Unlike Aspen, 30 miles north as the crow flies over West Maroon Pass, Crested Butte never produced the silver barons who could afford to build mansions.
Though you’ll see several two-story structures, including the original city hall, the town consists mostly of small buildings, many of which were dragged in from nearby mining settlements when they folded.
Some have been turned into restaurants and shops, and more than 300 structures in town make up one of Colorado’s largest National Historic Districts.
After checking into the comfortable Elk Mountain Lodge, my ski buddy and photographer Mark Lorenzen and I headed for the slopes at Crested Butte Mountain Resort, three miles northeast of town and served by free shuttle buses.
Then we hit the snow, carving turns on some of the resort’s 121 trails. We were rewarded with a nearly 3,000-foot vertical descent after riding the High Lift T-bar that took us close to the top of the resort’s summit.
For lunch, we ducked into Uley’s Cabin midmountain at the base of the Twister Lift, named for bootlegger Uley Scheer.
It has an outside bar made of ice. Inside, the menu features Colorado cuisine with French influences. My squash soup and salmon were tasty, and Lorenzen said his Rocky Mountain Elk bourguignon was delicious.
It would have been easy to kick back and stick around for an evening sleigh ride, offered Wednesdays through Saturdays, and one of the cabin’s five-course meals. But we had more skiing to do, so we spent the afternoon sampling blue and black runs off the East River and Silver Queen express lifts before our legs tuckered out.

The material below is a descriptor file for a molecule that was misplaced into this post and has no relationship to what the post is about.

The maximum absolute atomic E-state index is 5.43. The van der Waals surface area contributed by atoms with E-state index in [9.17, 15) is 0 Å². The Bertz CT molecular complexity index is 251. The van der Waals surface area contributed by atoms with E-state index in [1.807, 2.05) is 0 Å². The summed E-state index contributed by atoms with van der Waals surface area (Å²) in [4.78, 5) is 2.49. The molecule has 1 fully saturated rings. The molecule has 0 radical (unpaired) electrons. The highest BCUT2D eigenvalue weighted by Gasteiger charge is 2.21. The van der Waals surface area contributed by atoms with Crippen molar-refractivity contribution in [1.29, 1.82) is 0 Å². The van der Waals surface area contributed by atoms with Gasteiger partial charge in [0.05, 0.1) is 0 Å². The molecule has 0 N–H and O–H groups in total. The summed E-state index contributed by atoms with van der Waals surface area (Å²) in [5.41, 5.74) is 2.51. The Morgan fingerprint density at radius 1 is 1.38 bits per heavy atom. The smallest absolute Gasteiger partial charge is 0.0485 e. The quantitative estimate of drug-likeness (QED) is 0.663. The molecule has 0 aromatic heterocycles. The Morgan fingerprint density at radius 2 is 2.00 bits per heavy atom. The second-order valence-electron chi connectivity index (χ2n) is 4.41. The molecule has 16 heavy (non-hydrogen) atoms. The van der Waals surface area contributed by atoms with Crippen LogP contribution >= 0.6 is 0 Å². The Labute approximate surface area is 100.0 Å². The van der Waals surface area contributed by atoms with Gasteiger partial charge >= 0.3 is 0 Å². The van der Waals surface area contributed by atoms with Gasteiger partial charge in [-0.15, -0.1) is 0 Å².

Back at our lodge, an erstwhile boardinghouse for coal miners, we cleaned up, rested and then headed to the Montanya Distillery & Tasting Room for cocktails and appetizers that owner Karen Hoskin calls “street food.”
The next morning, we made the short trek to Irwin Guides on Belleview Avenue and met Tim Brown, a veteran mountaineer who also guides in the Alps and Iceland.
After an hour-plus of climbing, we stopped for lunch on a ridge that offered breathtaking views of the San Juan Mountains, Raggeds Wilderness and peaks in the Elk Mountains.
Then we locked our heels into our bindings and bounced down the slope making S turns (mostly) in the powder snow.
If we’d had a few more days, we could have booked a snowcat skiing tour with Irwin that would have taken us up to Scarp Ridge for 2,000-foot descents.
Daniel Stedman, a Brooklyn, N.Y., resident I met, did just that and called the backcountry experience “off the charts, so cool that I’d come back here in a heartbeat.”